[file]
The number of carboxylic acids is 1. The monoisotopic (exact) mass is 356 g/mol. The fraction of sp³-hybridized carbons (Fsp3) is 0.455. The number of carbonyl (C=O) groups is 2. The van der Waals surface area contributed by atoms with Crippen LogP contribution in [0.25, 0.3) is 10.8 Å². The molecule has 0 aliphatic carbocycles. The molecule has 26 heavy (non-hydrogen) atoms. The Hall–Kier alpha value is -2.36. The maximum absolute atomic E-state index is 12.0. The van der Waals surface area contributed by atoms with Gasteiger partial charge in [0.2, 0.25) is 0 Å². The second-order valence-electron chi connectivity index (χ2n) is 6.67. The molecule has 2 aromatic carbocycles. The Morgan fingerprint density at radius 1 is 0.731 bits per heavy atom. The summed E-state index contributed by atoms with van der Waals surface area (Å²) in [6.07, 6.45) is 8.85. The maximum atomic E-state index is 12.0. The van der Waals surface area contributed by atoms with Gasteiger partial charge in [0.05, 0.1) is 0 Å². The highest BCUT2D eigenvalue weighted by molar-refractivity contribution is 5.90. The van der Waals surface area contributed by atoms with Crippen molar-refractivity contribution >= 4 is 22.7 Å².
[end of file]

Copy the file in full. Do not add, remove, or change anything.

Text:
The number of carboxylic acids is 1. The monoisotopic (exact) mass is 356 g/mol. The fraction of sp³-hybridized carbons (Fsp3) is 0.455. The number of carbonyl (C=O) groups is 2. The van der Waals surface area contributed by atoms with Crippen LogP contribution in [0.25, 0.3) is 10.8 Å². The molecule has 0 aliphatic carbocycles. The molecule has 26 heavy (non-hydrogen) atoms. The Hall–Kier alpha value is -2.36. The maximum absolute atomic E-state index is 12.0. The van der Waals surface area contributed by atoms with Gasteiger partial charge in [0.2, 0.25) is 0 Å². The second-order valence-electron chi connectivity index (χ2n) is 6.67. The molecule has 2 aromatic carbocycles. The Morgan fingerprint density at radius 1 is 0.731 bits per heavy atom. The summed E-state index contributed by atoms with van der Waals surface area (Å²) in [6.07, 6.45) is 8.85. The maximum atomic E-state index is 12.0. The van der Waals surface area contributed by atoms with Gasteiger partial charge in [0.05, 0.1) is 0 Å². The highest BCUT2D eigenvalue weighted by molar-refractivity contribution is 5.90. The van der Waals surface area contributed by atoms with Crippen molar-refractivity contribution >= 4 is 22.7 Å².